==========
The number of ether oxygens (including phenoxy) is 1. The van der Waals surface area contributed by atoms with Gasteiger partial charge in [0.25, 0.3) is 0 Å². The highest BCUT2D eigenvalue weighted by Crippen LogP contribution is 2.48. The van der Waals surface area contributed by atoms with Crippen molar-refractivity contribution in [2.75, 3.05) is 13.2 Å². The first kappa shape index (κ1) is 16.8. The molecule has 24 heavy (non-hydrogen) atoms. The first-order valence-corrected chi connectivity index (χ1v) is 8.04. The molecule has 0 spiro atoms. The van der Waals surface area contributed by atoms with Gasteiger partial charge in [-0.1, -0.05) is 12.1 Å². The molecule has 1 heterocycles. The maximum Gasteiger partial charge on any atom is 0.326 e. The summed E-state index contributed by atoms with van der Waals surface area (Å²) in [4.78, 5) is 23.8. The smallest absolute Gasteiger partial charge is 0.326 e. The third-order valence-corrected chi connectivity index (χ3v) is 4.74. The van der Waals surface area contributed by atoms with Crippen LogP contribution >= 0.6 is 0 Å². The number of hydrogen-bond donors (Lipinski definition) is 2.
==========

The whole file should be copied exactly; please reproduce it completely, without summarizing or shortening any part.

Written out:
The number of ether oxygens (including phenoxy) is 1. The van der Waals surface area contributed by atoms with Gasteiger partial charge in [0.25, 0.3) is 0 Å². The highest BCUT2D eigenvalue weighted by Crippen LogP contribution is 2.48. The van der Waals surface area contributed by atoms with Crippen molar-refractivity contribution in [2.75, 3.05) is 13.2 Å². The first kappa shape index (κ1) is 16.8. The molecule has 24 heavy (non-hydrogen) atoms. The first-order valence-corrected chi connectivity index (χ1v) is 8.04. The molecule has 0 spiro atoms. The van der Waals surface area contributed by atoms with Gasteiger partial charge in [-0.1, -0.05) is 12.1 Å². The molecule has 1 heterocycles. The maximum Gasteiger partial charge on any atom is 0.326 e. The summed E-state index contributed by atoms with van der Waals surface area (Å²) in [4.78, 5) is 23.8. The smallest absolute Gasteiger partial charge is 0.326 e. The third-order valence-corrected chi connectivity index (χ3v) is 4.74. The van der Waals surface area contributed by atoms with Crippen LogP contribution >= 0.6 is 0 Å². The number of hydrogen-bond donors (Lipinski definition) is 2.